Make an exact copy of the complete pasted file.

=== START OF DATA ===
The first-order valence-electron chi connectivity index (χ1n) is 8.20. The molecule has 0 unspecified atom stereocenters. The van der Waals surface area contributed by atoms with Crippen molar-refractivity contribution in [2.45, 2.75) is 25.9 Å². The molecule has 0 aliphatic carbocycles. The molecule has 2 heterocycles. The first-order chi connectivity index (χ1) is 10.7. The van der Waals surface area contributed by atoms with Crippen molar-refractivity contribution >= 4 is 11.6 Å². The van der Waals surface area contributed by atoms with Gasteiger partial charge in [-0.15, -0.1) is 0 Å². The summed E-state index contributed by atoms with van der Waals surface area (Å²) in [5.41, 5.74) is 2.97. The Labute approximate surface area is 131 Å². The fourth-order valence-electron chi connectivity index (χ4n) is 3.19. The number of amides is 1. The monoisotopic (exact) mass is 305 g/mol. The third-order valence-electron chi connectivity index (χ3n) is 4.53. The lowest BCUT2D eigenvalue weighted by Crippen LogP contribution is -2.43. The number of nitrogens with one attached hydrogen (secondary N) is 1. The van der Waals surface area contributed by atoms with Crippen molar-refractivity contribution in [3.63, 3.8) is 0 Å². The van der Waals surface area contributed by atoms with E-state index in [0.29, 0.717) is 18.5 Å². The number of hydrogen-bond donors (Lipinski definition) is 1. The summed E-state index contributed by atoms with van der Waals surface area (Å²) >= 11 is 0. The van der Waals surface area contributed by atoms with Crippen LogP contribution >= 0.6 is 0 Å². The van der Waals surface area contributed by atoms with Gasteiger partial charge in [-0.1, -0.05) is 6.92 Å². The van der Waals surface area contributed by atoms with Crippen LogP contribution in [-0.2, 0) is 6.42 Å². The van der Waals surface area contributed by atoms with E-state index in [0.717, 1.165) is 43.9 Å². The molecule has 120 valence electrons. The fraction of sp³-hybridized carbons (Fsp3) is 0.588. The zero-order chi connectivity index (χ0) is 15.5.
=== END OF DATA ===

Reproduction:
The first-order valence-electron chi connectivity index (χ1n) is 8.20. The molecule has 0 unspecified atom stereocenters. The van der Waals surface area contributed by atoms with Crippen molar-refractivity contribution in [2.45, 2.75) is 25.9 Å². The molecule has 0 aliphatic carbocycles. The molecule has 2 heterocycles. The first-order chi connectivity index (χ1) is 10.7. The van der Waals surface area contributed by atoms with Crippen molar-refractivity contribution >= 4 is 11.6 Å². The van der Waals surface area contributed by atoms with Gasteiger partial charge in [-0.15, -0.1) is 0 Å². The summed E-state index contributed by atoms with van der Waals surface area (Å²) in [5.41, 5.74) is 2.97. The Labute approximate surface area is 131 Å². The fourth-order valence-electron chi connectivity index (χ4n) is 3.19. The number of amides is 1. The monoisotopic (exact) mass is 305 g/mol. The third-order valence-electron chi connectivity index (χ3n) is 4.53. The lowest BCUT2D eigenvalue weighted by Crippen LogP contribution is -2.43. The number of nitrogens with one attached hydrogen (secondary N) is 1. The van der Waals surface area contributed by atoms with Crippen molar-refractivity contribution in [3.63, 3.8) is 0 Å². The van der Waals surface area contributed by atoms with E-state index in [0.29, 0.717) is 18.5 Å². The number of hydrogen-bond donors (Lipinski definition) is 1. The summed E-state index contributed by atoms with van der Waals surface area (Å²) >= 11 is 0. The van der Waals surface area contributed by atoms with Crippen LogP contribution >= 0.6 is 0 Å². The van der Waals surface area contributed by atoms with Gasteiger partial charge in [-0.1, -0.05) is 6.92 Å². The van der Waals surface area contributed by atoms with Crippen LogP contribution in [-0.2, 0) is 6.42 Å². The van der Waals surface area contributed by atoms with E-state index in [0.717, 1.165) is 43.9 Å². The molecule has 120 valence electrons. The fraction of sp³-hybridized carbons (Fsp3) is 0.588. The zero-order chi connectivity index (χ0) is 15.5.